However, does this mean that I’m not a believer in being in competition with yourself, for yourself? No. Although perhaps we should call it self-improvement rather than anything else. There are huge benefits to always trying to improve aspects of yourself - whatever it is, and often this will tie in with the where you want to get to as a person, what your goals and aspirations are. This may sometimes involve ‘winning’ and beating other people, but the important thing should be to make sure you are doing it for you and your reasons. You want to win but you want to win for you because of you, not because of someone else. And not for the sensation of beating someone else.

The funny thing about competition against others is that it has the potential to standardise stuff. You go to school, you do the same exams, you go to universities, you get an upper second class degree or better. You get this degree because the perception is if you don’t have one, you won't be able to compete with the rest. You do volunteering at university because everyone gets told that’s what you should do to set yourself apart - but then no-one is set apart.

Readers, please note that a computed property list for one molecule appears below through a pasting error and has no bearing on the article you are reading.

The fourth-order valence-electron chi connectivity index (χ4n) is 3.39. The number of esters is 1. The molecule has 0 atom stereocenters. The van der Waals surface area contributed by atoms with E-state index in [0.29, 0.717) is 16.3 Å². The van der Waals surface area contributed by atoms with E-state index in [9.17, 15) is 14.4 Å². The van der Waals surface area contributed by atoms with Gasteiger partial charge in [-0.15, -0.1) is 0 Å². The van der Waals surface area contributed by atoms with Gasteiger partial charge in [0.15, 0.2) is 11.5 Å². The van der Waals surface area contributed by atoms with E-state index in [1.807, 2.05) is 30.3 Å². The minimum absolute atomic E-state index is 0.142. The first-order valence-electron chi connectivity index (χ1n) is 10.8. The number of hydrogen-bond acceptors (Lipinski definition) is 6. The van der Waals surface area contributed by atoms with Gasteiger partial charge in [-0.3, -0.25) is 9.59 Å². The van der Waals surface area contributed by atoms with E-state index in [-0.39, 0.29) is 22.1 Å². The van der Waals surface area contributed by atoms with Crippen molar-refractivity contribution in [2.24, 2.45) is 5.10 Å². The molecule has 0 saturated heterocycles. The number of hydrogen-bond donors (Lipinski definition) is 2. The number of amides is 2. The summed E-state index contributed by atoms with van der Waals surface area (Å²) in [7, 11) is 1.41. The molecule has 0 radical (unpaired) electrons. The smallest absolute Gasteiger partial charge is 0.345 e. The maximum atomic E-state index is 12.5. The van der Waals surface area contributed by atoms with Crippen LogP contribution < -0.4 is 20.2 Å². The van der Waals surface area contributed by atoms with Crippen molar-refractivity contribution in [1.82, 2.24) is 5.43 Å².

It’s really hard to navigate this. Mainly because it doesn’t really make sense.

There are so many conflicting messages that we’re all bombarded with:

‘Be an individual’,

‘We want to see someone different’,

‘Be yourself’,

‘What sets you apart?’

But also;

‘We only accept applicants with a 2:1 degree or higher’,

‘You need at least 300 UCAS point to get apply for this course’,

‘Due to the volume of applications we won’t be able to give you any feedback’

‘Your CV must be in this format’

and that’s without the stuff that isn’t explicit - filtering applications based on standardised criteria - keywords, format, spelling mistakes - and sometimes not even being read by a person.

Competition against others removes individuality which is exactly what employers say they are looking for. Graduates are being forced into having to give employers the same experience while being told they need to give a different one.

You can only celebrate individuality if you treat people as individuals, educate people as individuals, and employ people as individuals.